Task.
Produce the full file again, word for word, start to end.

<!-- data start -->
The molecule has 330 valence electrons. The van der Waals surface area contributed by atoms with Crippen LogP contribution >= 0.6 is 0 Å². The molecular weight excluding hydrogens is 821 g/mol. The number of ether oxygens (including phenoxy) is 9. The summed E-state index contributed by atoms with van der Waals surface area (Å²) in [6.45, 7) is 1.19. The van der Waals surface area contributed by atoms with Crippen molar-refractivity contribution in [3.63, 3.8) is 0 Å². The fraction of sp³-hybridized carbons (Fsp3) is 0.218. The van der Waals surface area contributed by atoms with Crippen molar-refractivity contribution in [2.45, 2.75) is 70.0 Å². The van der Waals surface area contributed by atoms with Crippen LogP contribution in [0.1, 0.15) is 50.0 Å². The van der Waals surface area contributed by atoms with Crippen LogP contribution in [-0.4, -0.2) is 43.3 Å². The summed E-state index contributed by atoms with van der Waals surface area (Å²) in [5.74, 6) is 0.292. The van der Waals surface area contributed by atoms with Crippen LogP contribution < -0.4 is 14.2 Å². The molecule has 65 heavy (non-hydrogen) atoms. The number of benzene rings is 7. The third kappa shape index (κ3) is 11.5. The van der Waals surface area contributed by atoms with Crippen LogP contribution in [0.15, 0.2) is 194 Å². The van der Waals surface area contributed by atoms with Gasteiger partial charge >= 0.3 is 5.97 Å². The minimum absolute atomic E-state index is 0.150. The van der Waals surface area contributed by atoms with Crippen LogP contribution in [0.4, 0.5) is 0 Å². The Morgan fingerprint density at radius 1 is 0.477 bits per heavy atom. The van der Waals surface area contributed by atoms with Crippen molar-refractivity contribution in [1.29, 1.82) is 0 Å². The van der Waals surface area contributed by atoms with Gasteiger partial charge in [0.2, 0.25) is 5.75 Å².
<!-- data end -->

The molecule has 330 valence electrons. The van der Waals surface area contributed by atoms with Crippen LogP contribution >= 0.6 is 0 Å². The molecular weight excluding hydrogens is 821 g/mol. The number of ether oxygens (including phenoxy) is 9. The summed E-state index contributed by atoms with van der Waals surface area (Å²) in [6.45, 7) is 1.19. The van der Waals surface area contributed by atoms with Crippen molar-refractivity contribution in [3.63, 3.8) is 0 Å². The fraction of sp³-hybridized carbons (Fsp3) is 0.218. The van der Waals surface area contributed by atoms with Crippen molar-refractivity contribution in [2.45, 2.75) is 70.0 Å². The van der Waals surface area contributed by atoms with Crippen LogP contribution in [0.1, 0.15) is 50.0 Å². The van der Waals surface area contributed by atoms with Crippen LogP contribution in [-0.4, -0.2) is 43.3 Å². The summed E-state index contributed by atoms with van der Waals surface area (Å²) in [5.74, 6) is 0.292. The van der Waals surface area contributed by atoms with Crippen LogP contribution < -0.4 is 14.2 Å². The molecule has 65 heavy (non-hydrogen) atoms. The number of benzene rings is 7. The third kappa shape index (κ3) is 11.5. The van der Waals surface area contributed by atoms with Crippen LogP contribution in [0.15, 0.2) is 194 Å². The van der Waals surface area contributed by atoms with Gasteiger partial charge >= 0.3 is 5.97 Å². The minimum absolute atomic E-state index is 0.150. The van der Waals surface area contributed by atoms with Crippen LogP contribution in [0.4, 0.5) is 0 Å². The Morgan fingerprint density at radius 1 is 0.477 bits per heavy atom. The van der Waals surface area contributed by atoms with Crippen molar-refractivity contribution in [1.29, 1.82) is 0 Å². The van der Waals surface area contributed by atoms with Gasteiger partial charge in [0.2, 0.25) is 5.75 Å².